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The Social and Industrial history of Scotland, from the Union to the present time
Eighteenth Century: 10. Poor Relief and Crime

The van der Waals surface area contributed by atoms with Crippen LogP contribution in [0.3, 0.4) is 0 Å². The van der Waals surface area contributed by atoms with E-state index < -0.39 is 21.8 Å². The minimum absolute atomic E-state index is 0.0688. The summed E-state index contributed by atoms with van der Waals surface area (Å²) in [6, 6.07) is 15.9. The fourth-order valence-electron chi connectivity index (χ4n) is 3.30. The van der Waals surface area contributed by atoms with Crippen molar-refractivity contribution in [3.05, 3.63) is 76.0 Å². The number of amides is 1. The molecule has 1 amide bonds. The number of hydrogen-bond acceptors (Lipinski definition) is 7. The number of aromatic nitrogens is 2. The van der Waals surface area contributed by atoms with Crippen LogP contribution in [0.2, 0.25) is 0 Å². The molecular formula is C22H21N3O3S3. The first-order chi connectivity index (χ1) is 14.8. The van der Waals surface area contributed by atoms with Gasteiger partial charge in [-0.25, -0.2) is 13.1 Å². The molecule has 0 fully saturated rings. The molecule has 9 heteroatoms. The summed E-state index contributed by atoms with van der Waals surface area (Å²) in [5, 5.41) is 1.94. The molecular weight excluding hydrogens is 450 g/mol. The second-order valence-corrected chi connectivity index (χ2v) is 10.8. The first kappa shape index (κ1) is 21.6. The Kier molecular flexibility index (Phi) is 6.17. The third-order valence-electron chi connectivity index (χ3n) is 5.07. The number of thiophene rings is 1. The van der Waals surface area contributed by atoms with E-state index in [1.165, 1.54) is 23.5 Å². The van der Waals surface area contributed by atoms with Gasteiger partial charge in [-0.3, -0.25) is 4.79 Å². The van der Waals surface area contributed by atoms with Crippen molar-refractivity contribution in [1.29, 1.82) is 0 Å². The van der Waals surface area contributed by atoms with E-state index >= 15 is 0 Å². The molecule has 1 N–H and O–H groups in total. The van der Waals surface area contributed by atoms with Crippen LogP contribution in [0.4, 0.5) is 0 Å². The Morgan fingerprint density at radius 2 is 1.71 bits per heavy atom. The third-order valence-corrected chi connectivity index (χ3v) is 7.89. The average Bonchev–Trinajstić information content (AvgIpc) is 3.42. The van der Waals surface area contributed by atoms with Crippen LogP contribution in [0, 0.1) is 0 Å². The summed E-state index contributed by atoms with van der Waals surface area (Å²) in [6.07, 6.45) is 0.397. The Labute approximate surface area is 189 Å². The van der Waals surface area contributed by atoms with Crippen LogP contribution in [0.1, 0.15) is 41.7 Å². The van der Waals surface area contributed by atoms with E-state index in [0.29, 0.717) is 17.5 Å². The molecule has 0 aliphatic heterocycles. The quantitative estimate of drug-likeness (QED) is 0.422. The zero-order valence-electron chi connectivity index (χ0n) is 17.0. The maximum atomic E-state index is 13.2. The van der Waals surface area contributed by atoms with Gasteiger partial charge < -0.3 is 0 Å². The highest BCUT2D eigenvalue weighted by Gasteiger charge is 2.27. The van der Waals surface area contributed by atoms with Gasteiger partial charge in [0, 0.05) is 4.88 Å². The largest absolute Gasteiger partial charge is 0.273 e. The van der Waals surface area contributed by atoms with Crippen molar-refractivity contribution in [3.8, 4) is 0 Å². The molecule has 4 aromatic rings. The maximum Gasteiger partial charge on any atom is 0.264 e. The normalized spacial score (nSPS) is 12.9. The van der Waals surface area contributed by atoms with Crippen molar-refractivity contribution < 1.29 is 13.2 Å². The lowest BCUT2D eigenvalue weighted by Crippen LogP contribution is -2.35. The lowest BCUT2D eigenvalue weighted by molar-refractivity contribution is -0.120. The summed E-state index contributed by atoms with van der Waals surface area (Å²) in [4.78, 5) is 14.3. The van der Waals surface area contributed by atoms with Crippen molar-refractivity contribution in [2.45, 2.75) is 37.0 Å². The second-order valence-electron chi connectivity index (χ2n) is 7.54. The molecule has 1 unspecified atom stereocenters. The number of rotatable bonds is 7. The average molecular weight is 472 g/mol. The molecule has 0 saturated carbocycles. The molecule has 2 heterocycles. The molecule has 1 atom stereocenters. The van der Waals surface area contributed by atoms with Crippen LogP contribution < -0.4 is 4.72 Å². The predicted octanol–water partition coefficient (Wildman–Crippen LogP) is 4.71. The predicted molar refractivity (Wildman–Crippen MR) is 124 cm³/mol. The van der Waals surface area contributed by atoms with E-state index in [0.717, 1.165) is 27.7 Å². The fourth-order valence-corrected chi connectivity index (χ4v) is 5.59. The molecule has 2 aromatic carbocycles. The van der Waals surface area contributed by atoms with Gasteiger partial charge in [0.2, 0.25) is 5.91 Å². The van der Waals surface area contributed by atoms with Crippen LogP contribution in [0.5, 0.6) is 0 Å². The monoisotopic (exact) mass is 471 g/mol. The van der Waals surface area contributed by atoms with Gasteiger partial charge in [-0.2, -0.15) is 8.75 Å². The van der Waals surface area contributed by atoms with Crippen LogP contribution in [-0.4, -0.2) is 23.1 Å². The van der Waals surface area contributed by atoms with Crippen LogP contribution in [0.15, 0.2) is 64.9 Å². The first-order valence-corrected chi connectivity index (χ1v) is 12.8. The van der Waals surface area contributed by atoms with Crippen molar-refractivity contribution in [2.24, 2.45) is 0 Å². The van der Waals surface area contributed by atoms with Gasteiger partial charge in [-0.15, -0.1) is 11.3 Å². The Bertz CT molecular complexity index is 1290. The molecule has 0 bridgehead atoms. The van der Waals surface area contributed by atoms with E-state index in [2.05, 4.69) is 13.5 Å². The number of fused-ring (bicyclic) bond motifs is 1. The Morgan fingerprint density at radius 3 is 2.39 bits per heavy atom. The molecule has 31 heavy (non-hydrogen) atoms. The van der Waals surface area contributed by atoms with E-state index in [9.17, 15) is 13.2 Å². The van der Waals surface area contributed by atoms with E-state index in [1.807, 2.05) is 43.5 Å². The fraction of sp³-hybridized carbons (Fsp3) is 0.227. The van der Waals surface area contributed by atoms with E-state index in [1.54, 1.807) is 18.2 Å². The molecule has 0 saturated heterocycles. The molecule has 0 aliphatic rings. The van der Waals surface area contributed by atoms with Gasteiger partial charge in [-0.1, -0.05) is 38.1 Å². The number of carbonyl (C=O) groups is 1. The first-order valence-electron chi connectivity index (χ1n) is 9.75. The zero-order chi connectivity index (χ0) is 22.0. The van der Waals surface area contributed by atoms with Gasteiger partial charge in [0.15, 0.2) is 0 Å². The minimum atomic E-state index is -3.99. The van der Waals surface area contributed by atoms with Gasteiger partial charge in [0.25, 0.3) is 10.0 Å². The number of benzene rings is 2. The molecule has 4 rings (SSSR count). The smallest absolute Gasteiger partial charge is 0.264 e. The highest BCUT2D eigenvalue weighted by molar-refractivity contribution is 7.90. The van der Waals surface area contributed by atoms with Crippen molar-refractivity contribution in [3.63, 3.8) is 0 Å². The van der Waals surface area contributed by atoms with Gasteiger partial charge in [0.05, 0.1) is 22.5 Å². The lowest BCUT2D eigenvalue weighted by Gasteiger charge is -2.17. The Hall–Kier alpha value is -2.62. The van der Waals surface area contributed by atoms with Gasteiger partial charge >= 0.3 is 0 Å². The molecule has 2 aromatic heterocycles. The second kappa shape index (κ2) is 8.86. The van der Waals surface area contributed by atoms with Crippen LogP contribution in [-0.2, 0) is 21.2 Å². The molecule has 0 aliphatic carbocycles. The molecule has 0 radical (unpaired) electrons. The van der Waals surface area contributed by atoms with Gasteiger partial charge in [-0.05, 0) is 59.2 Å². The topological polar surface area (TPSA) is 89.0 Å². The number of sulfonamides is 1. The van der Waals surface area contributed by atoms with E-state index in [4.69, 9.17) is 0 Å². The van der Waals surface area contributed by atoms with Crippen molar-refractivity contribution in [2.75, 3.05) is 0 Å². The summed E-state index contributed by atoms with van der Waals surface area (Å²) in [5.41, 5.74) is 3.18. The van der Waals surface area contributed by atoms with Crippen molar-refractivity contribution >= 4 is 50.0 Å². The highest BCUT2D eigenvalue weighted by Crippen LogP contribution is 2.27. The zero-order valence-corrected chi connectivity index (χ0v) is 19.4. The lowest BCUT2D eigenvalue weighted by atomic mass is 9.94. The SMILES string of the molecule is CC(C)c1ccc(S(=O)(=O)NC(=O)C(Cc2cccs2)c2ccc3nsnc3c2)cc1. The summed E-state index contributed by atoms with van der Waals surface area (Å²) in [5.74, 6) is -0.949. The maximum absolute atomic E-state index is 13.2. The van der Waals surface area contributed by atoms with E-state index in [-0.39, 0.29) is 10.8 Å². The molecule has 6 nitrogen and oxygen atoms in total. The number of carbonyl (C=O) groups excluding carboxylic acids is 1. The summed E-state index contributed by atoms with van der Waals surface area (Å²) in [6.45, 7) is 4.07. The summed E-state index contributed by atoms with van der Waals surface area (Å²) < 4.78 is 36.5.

At the beginning of the century Scotland, according to Fletcher of Saltoun, swarmed with beggars. The circumstances of dearth and famine in which he wrote were exceptional. But owing to the depression of the first half of it the number was still comparatively large, for the professional beggar was a legacy of former times, despite the old laws against the "sturdy" race. In 1579 Parliament had authorised, though it did not make compulsory, an assessment for the poor in each parish. But the enactment remained practically a dead letter and by the year 1740 only eight parishes had taken advantage of it. The method in vogue was that of licensing so many indigent persons in each parish to beg within its bounds, beyond which they were not permitted to exercise their calling, and to grant relief from the church collections for this object. Relief was thus dependent on the charity of the people, which was dispensed either directly in kind, or indirectly in money, through the agency of the Kirk Session, which distributed the collections. i( Distressed persons," such as cripples and other sufferers, who were popularly known as "objects," were carried in carts or barrows from house to house throughout the parish by the inmates who, after relieving their needs, expedited them in this fashion to their neighbours. The begging fraternity invariably turned up at marriages, funerals, and communions to get a share of the good things going. The collections as a rule were meagre, for the people, especially in the early part of the century, had little to spare in the form of dyots, bodies, groats, and bawbees of which the infinitesimal parts of the Scots shilling consisted, the shilling being only equal in value to the English penny, and the pound to Is. 8d. sterling. Moreover, the poor box at the church door was the receptacle for the bad copper money in circulation which was refused at the shop or the market. When the box was opened it was often found to contain nearly as many bad coins as good, and Kirk Sessions were often at their wits' end to meet the demands made on them. The weekly dole was, therefore, small, but it at least offered no temptation, as did the statutory relief in England, to live on the rates or undermine a healthy spirit of self respect and independence among the people, characteristic of Scots folk in the olden days.